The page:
Short- to middle-term storage over bark alongside forest roads – still commonly used (in Germany) in "normal" times between processing and transport to the customer – is in principle not a conservation method, but occurs automatically where timber is sold after logging. The timber is presented in stacks broken down by tree species and grade and ready for removal.
In principal, this storage method could also be applied after calamities, but here the risk of quality degradation through insect infestations is higher. Also, one can’t count on finding a buyer quickly in such cases. The longer the storage period, the worse the degradation. Therefore it is important to store the timber in a way that inhibits or at least slows down quality degradation.
- Green, sound timber, broken down by species, grade, length and diameter;
- Storage over bark. No bark wounds;
- Stacks as big and compact as possible, on shady sites, high humidity, no wind;
- The method is suitable for spruce, fir, and pine (also Douglas fir).
- Simple and inexpensive method;
- No investments necessary;
- Storage sites are available in the forest.
- Success dependent on weather conditions;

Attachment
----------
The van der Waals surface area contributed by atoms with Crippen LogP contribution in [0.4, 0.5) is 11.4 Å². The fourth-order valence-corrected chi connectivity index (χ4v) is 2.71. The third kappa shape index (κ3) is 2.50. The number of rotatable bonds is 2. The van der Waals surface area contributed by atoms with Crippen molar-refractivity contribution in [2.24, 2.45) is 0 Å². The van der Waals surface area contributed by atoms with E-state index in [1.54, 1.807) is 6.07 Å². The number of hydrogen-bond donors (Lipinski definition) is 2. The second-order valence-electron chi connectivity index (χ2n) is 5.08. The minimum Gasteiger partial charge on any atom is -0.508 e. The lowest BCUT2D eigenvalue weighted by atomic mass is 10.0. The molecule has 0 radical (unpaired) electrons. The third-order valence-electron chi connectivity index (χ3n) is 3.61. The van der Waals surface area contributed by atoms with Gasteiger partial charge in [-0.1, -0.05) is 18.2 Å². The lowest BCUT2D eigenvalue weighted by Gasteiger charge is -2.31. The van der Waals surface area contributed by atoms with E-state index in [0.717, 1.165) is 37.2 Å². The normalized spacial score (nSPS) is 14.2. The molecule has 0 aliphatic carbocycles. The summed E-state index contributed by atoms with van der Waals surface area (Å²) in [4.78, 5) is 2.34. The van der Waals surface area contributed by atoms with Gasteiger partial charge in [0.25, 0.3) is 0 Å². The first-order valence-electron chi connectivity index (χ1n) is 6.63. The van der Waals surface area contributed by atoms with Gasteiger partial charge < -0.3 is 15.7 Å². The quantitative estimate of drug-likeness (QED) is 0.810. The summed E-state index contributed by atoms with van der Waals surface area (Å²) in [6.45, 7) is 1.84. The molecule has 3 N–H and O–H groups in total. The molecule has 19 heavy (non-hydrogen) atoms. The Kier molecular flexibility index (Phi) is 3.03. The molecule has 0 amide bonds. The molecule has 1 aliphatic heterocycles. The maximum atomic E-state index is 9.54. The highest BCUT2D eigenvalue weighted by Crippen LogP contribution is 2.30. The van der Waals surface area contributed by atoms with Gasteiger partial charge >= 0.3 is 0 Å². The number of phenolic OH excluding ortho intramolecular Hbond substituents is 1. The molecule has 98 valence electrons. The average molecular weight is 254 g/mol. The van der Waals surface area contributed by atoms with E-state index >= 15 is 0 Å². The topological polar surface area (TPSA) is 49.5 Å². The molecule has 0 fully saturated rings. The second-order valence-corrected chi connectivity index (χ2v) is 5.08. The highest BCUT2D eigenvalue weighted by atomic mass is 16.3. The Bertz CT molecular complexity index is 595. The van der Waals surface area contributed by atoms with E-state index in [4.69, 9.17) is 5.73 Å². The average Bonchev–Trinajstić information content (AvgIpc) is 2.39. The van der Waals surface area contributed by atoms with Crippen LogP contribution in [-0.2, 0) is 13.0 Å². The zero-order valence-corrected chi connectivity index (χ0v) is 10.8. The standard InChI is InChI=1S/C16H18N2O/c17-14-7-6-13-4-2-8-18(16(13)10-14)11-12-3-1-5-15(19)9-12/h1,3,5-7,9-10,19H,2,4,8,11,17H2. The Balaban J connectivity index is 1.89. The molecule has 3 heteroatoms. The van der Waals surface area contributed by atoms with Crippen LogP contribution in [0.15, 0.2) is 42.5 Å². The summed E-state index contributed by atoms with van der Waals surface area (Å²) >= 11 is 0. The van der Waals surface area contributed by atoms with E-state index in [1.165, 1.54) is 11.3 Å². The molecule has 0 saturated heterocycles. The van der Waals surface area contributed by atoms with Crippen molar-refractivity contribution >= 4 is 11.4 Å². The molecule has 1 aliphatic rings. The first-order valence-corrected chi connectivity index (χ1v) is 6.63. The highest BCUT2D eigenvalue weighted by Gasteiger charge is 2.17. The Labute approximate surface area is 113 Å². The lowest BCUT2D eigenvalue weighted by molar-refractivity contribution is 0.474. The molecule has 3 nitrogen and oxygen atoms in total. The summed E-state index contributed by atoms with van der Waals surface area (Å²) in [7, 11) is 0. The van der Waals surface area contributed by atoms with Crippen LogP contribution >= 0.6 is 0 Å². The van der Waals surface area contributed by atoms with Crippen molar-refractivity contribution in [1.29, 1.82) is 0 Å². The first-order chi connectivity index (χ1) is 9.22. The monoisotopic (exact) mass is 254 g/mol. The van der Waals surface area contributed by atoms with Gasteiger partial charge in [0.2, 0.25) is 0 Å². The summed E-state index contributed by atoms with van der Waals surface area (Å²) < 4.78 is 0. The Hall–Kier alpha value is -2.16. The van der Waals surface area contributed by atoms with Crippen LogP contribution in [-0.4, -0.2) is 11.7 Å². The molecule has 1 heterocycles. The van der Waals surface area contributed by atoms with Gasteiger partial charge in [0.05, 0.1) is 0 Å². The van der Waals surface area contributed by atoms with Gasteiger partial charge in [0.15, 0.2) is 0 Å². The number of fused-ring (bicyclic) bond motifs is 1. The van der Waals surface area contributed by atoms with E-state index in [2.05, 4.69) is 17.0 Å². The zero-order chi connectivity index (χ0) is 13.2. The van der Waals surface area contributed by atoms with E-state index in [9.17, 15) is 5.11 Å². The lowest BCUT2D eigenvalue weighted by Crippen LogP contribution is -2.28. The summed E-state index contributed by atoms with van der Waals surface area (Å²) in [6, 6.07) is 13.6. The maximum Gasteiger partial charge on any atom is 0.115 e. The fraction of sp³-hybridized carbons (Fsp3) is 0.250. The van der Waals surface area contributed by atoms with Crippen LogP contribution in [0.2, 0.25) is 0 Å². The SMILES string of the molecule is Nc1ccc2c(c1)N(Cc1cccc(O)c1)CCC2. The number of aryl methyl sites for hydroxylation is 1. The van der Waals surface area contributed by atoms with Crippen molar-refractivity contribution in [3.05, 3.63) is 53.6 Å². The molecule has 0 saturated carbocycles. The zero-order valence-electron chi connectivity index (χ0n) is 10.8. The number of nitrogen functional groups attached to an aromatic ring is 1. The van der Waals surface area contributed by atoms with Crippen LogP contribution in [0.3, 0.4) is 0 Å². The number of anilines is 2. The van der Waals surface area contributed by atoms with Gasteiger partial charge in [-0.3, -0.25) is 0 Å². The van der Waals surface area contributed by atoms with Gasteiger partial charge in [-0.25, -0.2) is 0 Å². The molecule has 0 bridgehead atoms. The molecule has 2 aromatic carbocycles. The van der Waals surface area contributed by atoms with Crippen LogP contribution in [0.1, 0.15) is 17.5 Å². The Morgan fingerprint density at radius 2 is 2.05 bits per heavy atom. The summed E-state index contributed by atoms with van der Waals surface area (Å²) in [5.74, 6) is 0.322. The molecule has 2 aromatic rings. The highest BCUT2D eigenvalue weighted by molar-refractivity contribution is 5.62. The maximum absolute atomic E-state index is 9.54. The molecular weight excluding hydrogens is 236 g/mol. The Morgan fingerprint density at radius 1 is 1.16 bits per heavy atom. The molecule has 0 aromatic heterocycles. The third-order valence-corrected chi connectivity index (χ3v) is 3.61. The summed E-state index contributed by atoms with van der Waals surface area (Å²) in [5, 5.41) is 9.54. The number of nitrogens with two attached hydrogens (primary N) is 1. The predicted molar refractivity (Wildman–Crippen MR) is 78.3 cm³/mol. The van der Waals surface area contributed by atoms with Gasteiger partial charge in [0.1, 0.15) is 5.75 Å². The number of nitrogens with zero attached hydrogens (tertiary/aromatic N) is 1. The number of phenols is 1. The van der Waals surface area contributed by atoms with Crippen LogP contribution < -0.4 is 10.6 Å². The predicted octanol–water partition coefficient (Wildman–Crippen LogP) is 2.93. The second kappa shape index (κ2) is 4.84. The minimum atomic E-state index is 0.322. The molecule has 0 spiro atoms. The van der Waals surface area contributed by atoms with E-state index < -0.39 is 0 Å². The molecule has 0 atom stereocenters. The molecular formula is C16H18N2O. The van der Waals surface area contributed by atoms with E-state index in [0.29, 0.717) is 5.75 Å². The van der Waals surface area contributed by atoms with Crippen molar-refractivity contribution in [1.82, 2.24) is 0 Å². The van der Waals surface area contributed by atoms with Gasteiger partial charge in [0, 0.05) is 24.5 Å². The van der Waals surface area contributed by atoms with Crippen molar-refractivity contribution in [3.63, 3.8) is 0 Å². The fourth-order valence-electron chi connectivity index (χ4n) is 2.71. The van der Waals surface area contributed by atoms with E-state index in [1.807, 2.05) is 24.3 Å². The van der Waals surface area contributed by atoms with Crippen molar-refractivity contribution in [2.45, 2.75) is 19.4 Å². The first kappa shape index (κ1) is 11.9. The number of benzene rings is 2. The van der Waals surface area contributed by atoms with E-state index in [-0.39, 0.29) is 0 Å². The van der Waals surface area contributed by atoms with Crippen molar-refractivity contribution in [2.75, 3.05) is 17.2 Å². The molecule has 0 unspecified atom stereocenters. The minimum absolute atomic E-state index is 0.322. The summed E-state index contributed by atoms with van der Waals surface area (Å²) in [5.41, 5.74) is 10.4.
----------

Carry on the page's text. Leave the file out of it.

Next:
- Changes in moisture within the tree can not be influenced;
- Not suitable for long-term storage (> one vegetative period);
- Forest protection situation has to be closely monitored;
- Depending on this, insecticides might have to be applied.
Storage of logs over bark alongside forest roads can only be recommended for green, sound, winter-cut timber without bark wounds. In addition, sale of the timber should at least be expected within the next 6 – 12 months.
Depending on forest protection situation, application of insecticides might be necessary.
No further costs arise.
Storage duration should not exceed 6 – 12 months.
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Back to the article overview in the: Storm Topic Collection – Coping with Storm Damaged Timber